31 January 2013

Heels Over Head

the old-fashioned way

a real-life adventure

Read Part XIV here.

Now available in ebook format!

Written in about 2006 (about ten years after the accident)

It's been nearly ten years since I've jotted anything in this notebook. I can't remember exactly why I stopped writing. My kids' adoption/bonding therapist had been working with me to help me overcome my fear of driving, and I had mentioned to him that I wanted to write a book about my experience to help others who've been in horrible accidents to learn to trust themselves behind the wheel of a car again. To feel confident having children in their cars again.

He thought it was a splendid idea and encouraged me to move forward immediately with the project. He said it would be good therapy for me.

As best I can recall, I sat down and began recording my memories that very night. I worked almost throughout the night and during every work break the following day. I picked it up again that night and formed blisters on two fingers from holding the pen so tight through another night. When I finally retired to bed, I didn't have nightmares for the first time in several months. I never returned to the story until now, even though I never forgot about it.

Perhaps the sleepless nights caught up with me. Maybe my kids became more demanding. Maybe reliving the trauma during waking hours was more than I could stomach. Or maybe I read over what I had written and deemed my project a failure, more negative, especially toward the emergency workers who tried to help me, than I intended. I don't remember making a conscious decision not to finish the book, but I didn't miss it while it was put away, either. Maybe it just needed to ferment for a while.

Now my kids are out on their own, I'm back to putting 20,000 miles or more on my vehicle every year, I've endured a few more hard knocks, and I realize some of the strength I developed through this accident and some of the everyday tragedies that followed helped me survive and thrive a whole lifetime of events, good and bad, since then. The story still needs to be told, but perhaps my vision has matured. One can only hope...

I pulled this notebook off the shelf because I was in the mood to write. I have at least seven books in progress at all times. I couldn't remember where I'd put the adventure novel I wanted to resume. This one wasn't it. But after reading what I'd written so long ago, I decided it is time. This one needs to be finished.

As I glanced through the pages a second time, I began wondering if I'd suffered a little more brain damage than the doctors realized. So much has changed in ten years! I initially didn't remember that stretch of highway EVER being two-lane. But then I found proof.

Eight months after the accident, a brief from the Rocky Mountain News caught my eye. I'd clipped it and tucked it neatly inside this notebook, where it has yellowed until now.

Douglas County officials, seeking $14.4 million, plan to meet with members of the House Transportation Committee in Washington the first week of February and return to talk to the Colorado delegation later in the month, said Commissioner Michael Cooke.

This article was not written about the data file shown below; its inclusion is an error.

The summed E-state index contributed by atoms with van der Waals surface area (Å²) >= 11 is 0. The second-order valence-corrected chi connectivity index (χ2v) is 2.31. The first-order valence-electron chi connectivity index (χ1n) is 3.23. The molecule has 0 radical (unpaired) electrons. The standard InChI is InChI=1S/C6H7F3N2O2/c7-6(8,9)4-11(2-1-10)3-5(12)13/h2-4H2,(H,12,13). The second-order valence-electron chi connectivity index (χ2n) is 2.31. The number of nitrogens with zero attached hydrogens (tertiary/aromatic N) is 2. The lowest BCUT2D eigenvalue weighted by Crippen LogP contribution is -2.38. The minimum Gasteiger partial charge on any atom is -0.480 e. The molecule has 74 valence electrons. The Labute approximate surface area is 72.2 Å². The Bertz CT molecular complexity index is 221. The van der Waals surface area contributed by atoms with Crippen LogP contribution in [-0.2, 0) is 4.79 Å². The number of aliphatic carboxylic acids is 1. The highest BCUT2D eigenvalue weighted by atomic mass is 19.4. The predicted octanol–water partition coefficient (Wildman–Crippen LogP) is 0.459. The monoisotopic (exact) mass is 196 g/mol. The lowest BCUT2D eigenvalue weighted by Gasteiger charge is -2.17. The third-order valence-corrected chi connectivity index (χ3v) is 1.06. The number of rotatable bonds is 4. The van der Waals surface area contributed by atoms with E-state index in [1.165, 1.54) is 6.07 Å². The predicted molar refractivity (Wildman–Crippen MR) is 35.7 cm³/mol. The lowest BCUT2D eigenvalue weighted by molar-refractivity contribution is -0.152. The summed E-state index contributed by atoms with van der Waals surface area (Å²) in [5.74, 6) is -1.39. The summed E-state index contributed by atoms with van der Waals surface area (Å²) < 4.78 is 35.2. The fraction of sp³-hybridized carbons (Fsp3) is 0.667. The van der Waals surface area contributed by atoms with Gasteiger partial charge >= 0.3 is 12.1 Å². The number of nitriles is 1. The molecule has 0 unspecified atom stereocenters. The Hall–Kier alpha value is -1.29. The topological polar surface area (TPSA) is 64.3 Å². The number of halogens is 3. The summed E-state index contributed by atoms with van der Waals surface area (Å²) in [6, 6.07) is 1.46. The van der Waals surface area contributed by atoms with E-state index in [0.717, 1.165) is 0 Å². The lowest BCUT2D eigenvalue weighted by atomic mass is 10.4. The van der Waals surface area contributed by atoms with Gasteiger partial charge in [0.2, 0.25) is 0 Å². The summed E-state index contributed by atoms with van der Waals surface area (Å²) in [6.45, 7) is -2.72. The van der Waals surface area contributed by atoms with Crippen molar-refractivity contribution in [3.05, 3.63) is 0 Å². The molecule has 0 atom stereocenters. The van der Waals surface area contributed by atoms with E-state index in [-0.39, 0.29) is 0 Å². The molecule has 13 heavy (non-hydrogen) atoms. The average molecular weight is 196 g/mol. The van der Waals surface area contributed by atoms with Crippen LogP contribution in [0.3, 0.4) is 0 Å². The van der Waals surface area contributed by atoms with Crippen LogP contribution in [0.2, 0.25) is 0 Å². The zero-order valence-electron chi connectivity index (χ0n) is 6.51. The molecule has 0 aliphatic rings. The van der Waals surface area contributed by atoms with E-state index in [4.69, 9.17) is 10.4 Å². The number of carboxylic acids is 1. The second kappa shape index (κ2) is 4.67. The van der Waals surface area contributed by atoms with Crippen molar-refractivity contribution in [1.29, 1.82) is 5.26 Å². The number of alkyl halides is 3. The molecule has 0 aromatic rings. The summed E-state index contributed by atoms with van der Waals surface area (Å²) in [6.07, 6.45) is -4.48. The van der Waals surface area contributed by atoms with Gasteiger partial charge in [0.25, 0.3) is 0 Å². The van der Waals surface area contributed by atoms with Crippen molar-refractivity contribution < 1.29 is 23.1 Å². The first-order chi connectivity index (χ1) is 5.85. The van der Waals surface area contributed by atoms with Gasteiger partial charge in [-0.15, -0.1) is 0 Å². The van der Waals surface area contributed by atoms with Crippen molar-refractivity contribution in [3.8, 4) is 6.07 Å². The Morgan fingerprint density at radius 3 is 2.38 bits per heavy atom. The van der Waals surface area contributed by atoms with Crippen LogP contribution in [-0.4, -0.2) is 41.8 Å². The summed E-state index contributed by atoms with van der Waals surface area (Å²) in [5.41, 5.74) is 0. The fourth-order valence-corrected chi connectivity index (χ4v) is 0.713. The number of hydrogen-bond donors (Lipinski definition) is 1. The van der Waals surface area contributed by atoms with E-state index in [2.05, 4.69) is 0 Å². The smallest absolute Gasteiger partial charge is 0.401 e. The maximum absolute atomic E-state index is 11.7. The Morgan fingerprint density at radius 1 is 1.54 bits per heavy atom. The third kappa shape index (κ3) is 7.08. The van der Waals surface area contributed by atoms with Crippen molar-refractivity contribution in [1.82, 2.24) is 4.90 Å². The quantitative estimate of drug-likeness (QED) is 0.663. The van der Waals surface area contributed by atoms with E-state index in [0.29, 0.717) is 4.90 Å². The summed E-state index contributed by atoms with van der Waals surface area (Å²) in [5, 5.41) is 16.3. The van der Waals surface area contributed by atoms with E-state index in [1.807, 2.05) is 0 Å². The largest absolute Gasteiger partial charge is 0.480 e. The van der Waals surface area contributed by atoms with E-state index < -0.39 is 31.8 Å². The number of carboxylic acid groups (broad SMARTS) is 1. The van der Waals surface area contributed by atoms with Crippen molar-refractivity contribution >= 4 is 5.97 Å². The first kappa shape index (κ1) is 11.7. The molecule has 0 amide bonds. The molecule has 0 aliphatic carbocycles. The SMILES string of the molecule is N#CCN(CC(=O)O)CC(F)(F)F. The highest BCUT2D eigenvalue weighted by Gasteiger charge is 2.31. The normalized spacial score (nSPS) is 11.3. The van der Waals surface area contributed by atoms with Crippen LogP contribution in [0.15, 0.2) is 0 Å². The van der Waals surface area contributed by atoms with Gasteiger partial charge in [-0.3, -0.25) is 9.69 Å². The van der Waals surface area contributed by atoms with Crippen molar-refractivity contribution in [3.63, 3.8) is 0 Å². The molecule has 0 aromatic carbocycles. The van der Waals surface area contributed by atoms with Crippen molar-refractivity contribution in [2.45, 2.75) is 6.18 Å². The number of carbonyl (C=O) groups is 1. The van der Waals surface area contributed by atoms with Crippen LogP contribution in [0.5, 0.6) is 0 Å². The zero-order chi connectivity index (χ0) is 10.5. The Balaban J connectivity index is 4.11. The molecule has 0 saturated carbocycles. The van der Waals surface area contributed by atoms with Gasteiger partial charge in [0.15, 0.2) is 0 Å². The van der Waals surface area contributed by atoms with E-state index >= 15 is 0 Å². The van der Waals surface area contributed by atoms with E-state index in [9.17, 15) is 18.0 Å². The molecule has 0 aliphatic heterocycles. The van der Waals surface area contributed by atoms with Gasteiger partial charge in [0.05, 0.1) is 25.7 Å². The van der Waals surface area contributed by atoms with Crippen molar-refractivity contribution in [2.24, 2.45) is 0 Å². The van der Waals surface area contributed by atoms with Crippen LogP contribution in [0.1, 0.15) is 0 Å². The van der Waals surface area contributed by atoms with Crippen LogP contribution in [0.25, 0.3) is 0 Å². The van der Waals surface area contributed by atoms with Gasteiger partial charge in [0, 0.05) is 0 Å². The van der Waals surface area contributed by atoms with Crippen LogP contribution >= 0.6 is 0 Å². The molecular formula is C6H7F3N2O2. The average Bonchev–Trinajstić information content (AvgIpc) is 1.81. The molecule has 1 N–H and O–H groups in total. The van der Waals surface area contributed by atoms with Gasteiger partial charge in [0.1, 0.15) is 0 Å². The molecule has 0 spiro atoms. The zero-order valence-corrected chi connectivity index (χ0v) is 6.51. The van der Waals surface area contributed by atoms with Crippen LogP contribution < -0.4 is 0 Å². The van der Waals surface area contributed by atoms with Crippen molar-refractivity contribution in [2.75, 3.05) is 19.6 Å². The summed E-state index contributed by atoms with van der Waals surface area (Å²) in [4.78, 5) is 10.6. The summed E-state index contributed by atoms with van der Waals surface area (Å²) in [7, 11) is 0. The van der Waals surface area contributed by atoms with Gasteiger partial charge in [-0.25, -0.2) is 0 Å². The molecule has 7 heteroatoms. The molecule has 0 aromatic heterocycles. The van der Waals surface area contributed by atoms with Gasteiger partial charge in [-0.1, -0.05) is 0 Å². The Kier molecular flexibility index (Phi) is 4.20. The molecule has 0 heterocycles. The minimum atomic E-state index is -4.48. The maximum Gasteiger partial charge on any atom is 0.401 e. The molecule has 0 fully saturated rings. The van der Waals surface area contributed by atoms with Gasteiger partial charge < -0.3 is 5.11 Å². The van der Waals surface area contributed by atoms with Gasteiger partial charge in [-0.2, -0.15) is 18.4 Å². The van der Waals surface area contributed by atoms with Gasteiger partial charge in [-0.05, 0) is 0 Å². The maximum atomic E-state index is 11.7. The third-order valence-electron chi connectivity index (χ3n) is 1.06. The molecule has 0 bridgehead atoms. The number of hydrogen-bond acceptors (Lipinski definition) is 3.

The project would add a third lane to southbound I-25 from Lincoln Avenue to Castle Pines Parkway, the deadliest strip of roadway in the county. (italics added) — Rocky Mountain News, 1/24/97, page 32A

The highway to Castle Rock really was two-lane. The Rocky Mountain News and The Denver Post really were two distinct and separate entities a long time ago. And I really had been afraid to drive.

Read Part XVI here.

Table of Contents

Copyright 2013 by Deborah and Brett Atkinson
All rights reserved. No part of this book - prose, photos or graphics - may be reproduced, stored in a retrieval system, transmitted in any form or by any means, electronic, mechanical, photocopying, recording or otherwise without express prior written permission of the author.


  1. I admire what you do and work with it yourself. The therapist is right. Writing everything down is a great thing to do to heal. And helps you to go forward. But I am surprised you have so many memories in detail of the addicent.

    Hugs from NF Monica

    1. Thank you, Monica. The first four chapters of this were written in less than 48 hours while the memories were still very fresh and raw. From this point on, it was written from what I recorded in my journal. I am SO thankful I wrote down the most precious moments in my journal!

  2. It sounds as if writing your story in the notebook was just the therapy that you needed. I once had a huge tramatic event that led to PTSD - and I never was able to write a word about it until about 20 years after it. It involved a gun, two shots, a dead dog, and me being held a gunpoint. I wonder if I might have recovered faster if I'd written about it, like you did.

    No doubt that you're right about how these events shape us and help us to be ready for the future hard knocks in our lives.

    1. I read about that experience on your blog when you shared it, KB, and you did a good job of recounting the horror even thought you didn't use a notebook at the time. Funny how some things become permanently engrained, isn't it.

  3. I didn't realize until now that you'd written this as a form of therapy for yourself. What a great idea!

    1. Thanks, CameraGirl. Yes, partial therapy, partial ridding myself of the icky parts I didn't want dragging me down anymore.

  4. I was thinking about highway dread last night. I cut out a house number which was the overcrowded path of my youth.


Dusty words lying under carpets,
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